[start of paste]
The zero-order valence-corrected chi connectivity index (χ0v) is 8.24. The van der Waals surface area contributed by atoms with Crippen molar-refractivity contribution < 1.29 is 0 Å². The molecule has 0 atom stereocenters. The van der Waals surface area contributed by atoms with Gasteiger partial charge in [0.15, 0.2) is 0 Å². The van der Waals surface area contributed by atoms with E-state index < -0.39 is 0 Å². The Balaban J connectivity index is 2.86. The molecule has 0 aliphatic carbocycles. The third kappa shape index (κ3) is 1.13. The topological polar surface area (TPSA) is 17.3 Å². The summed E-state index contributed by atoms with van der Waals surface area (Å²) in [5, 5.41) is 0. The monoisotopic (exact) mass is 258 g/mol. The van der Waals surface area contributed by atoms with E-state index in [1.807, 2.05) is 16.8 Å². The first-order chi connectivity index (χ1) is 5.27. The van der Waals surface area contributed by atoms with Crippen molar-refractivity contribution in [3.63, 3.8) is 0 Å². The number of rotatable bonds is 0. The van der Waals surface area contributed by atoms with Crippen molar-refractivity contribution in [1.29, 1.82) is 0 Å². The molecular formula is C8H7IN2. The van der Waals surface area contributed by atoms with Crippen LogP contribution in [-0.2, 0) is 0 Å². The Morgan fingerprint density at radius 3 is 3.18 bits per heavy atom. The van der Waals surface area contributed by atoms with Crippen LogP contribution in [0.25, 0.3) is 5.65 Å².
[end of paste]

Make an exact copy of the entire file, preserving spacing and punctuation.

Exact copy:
The zero-order valence-corrected chi connectivity index (χ0v) is 8.24. The van der Waals surface area contributed by atoms with Crippen molar-refractivity contribution < 1.29 is 0 Å². The molecule has 0 atom stereocenters. The van der Waals surface area contributed by atoms with Gasteiger partial charge in [0.15, 0.2) is 0 Å². The van der Waals surface area contributed by atoms with E-state index < -0.39 is 0 Å². The Balaban J connectivity index is 2.86. The molecule has 0 aliphatic carbocycles. The third kappa shape index (κ3) is 1.13. The topological polar surface area (TPSA) is 17.3 Å². The summed E-state index contributed by atoms with van der Waals surface area (Å²) in [5, 5.41) is 0. The monoisotopic (exact) mass is 258 g/mol. The van der Waals surface area contributed by atoms with E-state index in [1.807, 2.05) is 16.8 Å². The first-order chi connectivity index (χ1) is 5.27. The van der Waals surface area contributed by atoms with Crippen molar-refractivity contribution in [3.63, 3.8) is 0 Å². The number of rotatable bonds is 0. The van der Waals surface area contributed by atoms with Crippen molar-refractivity contribution in [1.29, 1.82) is 0 Å². The molecular formula is C8H7IN2. The van der Waals surface area contributed by atoms with Crippen LogP contribution in [-0.2, 0) is 0 Å². The Morgan fingerprint density at radius 3 is 3.18 bits per heavy atom. The van der Waals surface area contributed by atoms with Crippen LogP contribution in [0.25, 0.3) is 5.65 Å².